note: entire contents copyright 2004 by Carl A. Rossi
These two rock musicals, sharing identical opening and closing dates and each boasting a misfit leading man, are worth seeing and, more importantly, hearing.
Tommy … Jake Simpson
Mrs. Walker … Robyn Elizabeth Lee
Captain Walker … Thomas Keating
Uncle Ernie … Robert Saoud
Cousin Kevin … Scott Marshall
Tommy (10-year-old) … Connor Barry; Christina Ventura
Acid Queen … Sarah Corey
Specialist … Andrew Giordano
Chorus Leaders … Elizabeth Asti; Brad Bass
Sally Simpson … Allison Russell
Andrew Barbato; Richard Buckley; Miguel Cervantes; Whitney Cohen;
Laura D. DeGiacomo; Bradley Jensen; Ceit McCaleb; Liza Nagle;
Ellen Peterson; Anika Seidman-Gati; Bradford William Simanski
Conductor/Keyboard … Angelyn Fullarton
Bass … Brian Grochowski
Percussion … Mick Lewander
Guitar … Carl Phillips
Guitar … Bradley Royds
Keyboard … Dorothy Travis
Stoneham Theatre kicks off its 2004-2005 season with THE WHO’S TOMMY, The Who’s celebrated rock opera of a boy traumatized into blind-, deaf- and dumbness who becomes a pinball wizard and pop messiah; for its Broadway debut, Pete Townshend revised its ending to conclude on an upbeat note: Tommy, rather then encouraging his followers to become like him, now wants to join them, instead, after witnessing the beating of one of his female fans. The first commercially successful rock opera, telling a unified story with the genre’s sounds and aesthetics, TOMMY, aside from its chron-time (1940s-60s), still holds up --- now freed of its novelty, it may well prove to be timeless.
I missed seeing the Broadway production which was reportedly an exhilarating experience --- instead, I began with the Berkshire Theatre Festival’s punk interpretation: aside from Thay Floyd’s dazzling Acid Queen and an amazing forwards-and-backwards trauma sequence, the BTF evening was a mean-spirited one that concluded with the unlovable Tommy being shot by a vengeful Sally Simpson while Cousin Kevin battered Uncle Ernie to death with a baseball bat. The Stoneham production is a sugar pill in comparison despite the opera’s darkness; instead of punk, director/choreographer Robert Jay Cronin pours out two hours of flowing MTV; what this TOMMY may lack in stagecraft and machinery --- Mr. Cronin’s ensemble is forever pushing stairs and mirrors about; often, it seems, for mere movement’s sake --- it impresses with its own imaginative imagery (its glowing lab coats and gloves on a darkened stage, for example, are quite hallucinogenic) and it is exceptionally sung and danced by a large, energetic cast; indeed, there are moments, such as “Eyesight to the Blind”, “Pinball Wizard” and “Tommy Can You Hear Me?”, when the bread-and-butter suddenly jolts into brilliant cake.
Jake Simpson is the Stoneham Tommy and I feel obliged to mention that he first achieved celebrity as the winner of the CBS series, “Star Search”; having seen nor heard anything about him, beforehand, I conclude that Mr. Simpson is a throwback to the bubblegum idols of the late 60s/early 70s (i.e., sweet, not “hot”); he can get away with strolling through his role since Tommy is a radiant blank, anyway --- as for Mr. Simpson’s singing voice, it ranges from husky to enough of a ringing tone though the latter comes with some effort; should Mr. Simpson continue to belt in his upper register as he does here, he may eventually do damage to his still-young instrument (Martin Vreeland’s harsh lighting throws Mr. Simpson’s agreeable features into shadows throughout the performance; only at curtain call, when the lighting softens, does the audience see what he looks like, full-faced). If I single out Robert Saoud’s pedophilic Uncle Ernie for extra praise, I do so because the veteran Mr. Saoud gives a fleeting characterization amidst the kaleidoscopic swirl; the others, for all their youthful declaiming, tend to a rock-concert sameness.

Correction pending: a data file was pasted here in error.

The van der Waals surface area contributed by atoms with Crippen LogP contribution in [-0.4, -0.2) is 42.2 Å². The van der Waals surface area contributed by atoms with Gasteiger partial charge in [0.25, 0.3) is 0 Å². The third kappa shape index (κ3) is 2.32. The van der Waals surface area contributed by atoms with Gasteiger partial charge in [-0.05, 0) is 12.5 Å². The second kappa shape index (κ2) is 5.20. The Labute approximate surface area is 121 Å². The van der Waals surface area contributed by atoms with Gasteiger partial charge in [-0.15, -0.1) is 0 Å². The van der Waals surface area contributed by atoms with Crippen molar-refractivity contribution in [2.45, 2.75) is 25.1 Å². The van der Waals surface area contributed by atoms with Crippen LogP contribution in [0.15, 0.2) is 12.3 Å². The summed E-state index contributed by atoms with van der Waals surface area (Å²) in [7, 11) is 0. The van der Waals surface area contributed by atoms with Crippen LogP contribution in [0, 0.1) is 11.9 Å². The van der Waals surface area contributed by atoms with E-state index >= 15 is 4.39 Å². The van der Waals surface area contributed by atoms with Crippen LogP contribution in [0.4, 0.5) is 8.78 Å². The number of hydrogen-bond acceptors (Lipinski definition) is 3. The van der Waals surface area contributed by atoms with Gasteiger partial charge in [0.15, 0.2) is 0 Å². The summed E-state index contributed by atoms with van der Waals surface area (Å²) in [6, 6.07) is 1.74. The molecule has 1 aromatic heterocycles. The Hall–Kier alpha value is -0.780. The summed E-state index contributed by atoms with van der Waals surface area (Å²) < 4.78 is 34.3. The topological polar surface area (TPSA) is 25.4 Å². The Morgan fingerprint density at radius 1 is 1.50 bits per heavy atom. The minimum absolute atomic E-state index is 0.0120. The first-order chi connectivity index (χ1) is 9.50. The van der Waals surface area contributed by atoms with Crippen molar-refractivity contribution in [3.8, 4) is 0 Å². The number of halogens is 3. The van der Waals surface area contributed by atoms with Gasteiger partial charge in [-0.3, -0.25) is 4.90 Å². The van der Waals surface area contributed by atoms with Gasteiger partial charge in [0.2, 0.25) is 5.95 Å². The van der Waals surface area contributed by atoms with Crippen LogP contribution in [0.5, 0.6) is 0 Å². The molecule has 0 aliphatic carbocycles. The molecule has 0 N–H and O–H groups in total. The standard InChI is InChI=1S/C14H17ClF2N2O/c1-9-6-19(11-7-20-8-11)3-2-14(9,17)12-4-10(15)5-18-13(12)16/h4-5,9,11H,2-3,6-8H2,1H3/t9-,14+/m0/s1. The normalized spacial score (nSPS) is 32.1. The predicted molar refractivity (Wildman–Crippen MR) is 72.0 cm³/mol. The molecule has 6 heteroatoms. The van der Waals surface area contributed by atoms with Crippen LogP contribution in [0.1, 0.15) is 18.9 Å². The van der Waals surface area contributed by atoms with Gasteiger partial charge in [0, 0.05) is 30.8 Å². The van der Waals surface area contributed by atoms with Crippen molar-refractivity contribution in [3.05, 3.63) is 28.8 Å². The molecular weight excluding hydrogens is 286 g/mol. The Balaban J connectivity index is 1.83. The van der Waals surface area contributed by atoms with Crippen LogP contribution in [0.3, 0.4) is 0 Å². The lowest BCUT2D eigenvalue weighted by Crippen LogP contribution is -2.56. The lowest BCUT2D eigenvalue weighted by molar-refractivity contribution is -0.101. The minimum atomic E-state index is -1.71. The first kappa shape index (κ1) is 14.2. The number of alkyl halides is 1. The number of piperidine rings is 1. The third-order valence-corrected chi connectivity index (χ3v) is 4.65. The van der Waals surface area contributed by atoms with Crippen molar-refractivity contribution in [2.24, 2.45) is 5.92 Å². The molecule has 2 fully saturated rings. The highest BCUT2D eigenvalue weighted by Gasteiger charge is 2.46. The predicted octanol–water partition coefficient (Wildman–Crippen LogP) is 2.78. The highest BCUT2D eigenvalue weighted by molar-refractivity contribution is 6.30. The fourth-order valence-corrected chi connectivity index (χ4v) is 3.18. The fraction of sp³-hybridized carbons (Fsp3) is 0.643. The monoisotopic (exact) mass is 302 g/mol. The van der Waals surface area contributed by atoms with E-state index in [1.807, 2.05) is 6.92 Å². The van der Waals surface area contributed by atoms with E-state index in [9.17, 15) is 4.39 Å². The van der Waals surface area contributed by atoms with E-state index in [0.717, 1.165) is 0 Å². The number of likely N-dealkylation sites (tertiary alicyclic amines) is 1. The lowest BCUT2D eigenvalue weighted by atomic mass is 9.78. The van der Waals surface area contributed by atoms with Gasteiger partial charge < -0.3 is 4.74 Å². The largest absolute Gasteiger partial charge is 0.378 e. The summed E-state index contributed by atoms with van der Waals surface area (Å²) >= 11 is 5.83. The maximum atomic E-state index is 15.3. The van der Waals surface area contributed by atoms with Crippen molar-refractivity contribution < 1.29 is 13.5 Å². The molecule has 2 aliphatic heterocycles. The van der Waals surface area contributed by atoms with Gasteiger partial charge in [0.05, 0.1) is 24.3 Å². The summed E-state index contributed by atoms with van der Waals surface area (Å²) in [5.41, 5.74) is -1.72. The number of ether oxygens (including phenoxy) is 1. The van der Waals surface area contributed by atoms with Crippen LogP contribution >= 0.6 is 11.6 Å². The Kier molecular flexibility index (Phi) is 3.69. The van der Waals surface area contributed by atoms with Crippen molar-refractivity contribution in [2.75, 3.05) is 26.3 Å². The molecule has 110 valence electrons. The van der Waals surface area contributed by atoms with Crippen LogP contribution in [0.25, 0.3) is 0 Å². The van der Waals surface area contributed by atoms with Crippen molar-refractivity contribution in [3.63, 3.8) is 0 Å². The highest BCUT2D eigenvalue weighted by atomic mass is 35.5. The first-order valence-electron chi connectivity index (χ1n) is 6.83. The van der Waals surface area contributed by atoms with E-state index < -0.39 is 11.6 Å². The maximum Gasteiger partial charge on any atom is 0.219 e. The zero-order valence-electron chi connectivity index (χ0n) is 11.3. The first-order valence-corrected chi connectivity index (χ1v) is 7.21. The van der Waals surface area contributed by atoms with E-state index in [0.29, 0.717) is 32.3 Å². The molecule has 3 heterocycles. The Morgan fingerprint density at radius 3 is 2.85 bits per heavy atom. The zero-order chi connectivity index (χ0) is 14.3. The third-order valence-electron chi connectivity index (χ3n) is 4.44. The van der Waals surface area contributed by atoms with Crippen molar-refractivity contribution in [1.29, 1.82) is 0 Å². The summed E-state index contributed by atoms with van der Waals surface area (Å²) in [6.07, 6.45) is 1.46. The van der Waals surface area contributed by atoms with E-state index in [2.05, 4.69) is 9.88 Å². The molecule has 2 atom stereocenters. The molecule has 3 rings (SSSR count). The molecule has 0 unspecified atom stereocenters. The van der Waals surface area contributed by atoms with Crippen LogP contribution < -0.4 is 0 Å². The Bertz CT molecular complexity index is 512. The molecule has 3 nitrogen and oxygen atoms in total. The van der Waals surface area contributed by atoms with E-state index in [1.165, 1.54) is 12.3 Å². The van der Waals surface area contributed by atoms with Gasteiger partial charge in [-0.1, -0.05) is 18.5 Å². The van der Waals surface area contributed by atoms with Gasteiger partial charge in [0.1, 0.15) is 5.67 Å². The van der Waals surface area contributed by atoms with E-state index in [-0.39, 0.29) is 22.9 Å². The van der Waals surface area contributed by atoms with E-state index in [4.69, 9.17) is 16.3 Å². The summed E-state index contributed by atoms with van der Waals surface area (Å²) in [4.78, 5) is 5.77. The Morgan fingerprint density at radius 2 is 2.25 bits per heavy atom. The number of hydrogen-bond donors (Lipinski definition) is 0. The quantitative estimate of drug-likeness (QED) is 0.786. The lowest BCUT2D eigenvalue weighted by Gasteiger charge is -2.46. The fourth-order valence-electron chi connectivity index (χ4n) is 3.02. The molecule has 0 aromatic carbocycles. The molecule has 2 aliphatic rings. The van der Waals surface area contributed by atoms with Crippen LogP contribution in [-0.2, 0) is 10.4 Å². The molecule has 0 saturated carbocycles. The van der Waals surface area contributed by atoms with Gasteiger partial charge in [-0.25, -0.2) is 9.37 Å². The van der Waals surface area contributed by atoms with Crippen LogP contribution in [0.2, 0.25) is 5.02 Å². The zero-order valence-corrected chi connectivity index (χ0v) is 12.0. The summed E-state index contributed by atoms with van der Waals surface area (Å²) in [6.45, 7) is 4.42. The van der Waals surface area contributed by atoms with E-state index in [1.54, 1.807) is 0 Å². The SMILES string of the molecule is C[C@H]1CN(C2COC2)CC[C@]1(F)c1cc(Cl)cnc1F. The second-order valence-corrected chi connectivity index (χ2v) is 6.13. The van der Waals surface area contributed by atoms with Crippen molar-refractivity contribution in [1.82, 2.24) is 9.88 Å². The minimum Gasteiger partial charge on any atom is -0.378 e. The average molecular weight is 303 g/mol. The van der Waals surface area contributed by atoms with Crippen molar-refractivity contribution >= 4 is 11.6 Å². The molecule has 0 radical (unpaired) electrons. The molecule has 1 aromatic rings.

I was wondering whatever happened to Sarah Corey after she impressed me as Sister Amnesia in the Lyric’s production of MESHUGGAH-NUNS! and was amused and entertained by her afro-haired Acid Queen; she still remains a talent to watch.
Hedwig … Adam T. Rosencrance
Yitzhak … Melissa Kaplan
The Angry Inch:
Drums … Perry James
Keys/Guitar … Jared Wilayto
Guitar … Justin Ballard
Bass … William Whitney
Sub-Drums … Bryan Bales
Turning to a more contemporary misfit --- Hedwig in the glam-rock musical HEDWIG AND THE ANGRY INCH --- this East German transgendered rocker saddled with an “angry inch” has proven to be as open to interpretation as Hamlet; there have been tough-but-frail Hedwigs and frail-but-tough ones (even the occasional actress has taken a crack at him/her); my own introduction occurred with Gene Dante’s droll, battered-but-seductive Hedwig which he has twice brought to Boston. In Liberation! Films’ production, Alan T. Rosencrance offers a melancholic Hedwig with a mask of Garbo-esque beauty (when he switches to a shorter wig and a little black dress, the effect is perfectly Weill-ian). Between Mr. Rosencrance and Melissa Kaplan as his sullen sidekick Yitzhak, this HEDWIG truly rocks in the musical numbers; in Hedwig’s running monologue of his/her life, however, Mr. Rosencrance is wooden and perfunctory, leaving layers of tragicomic humanity untouched --- after all, there’s more to Hamlet than his soliloquies.
You may want to bring earplugs, for the current Angry Inch band is traditionally over-amplified.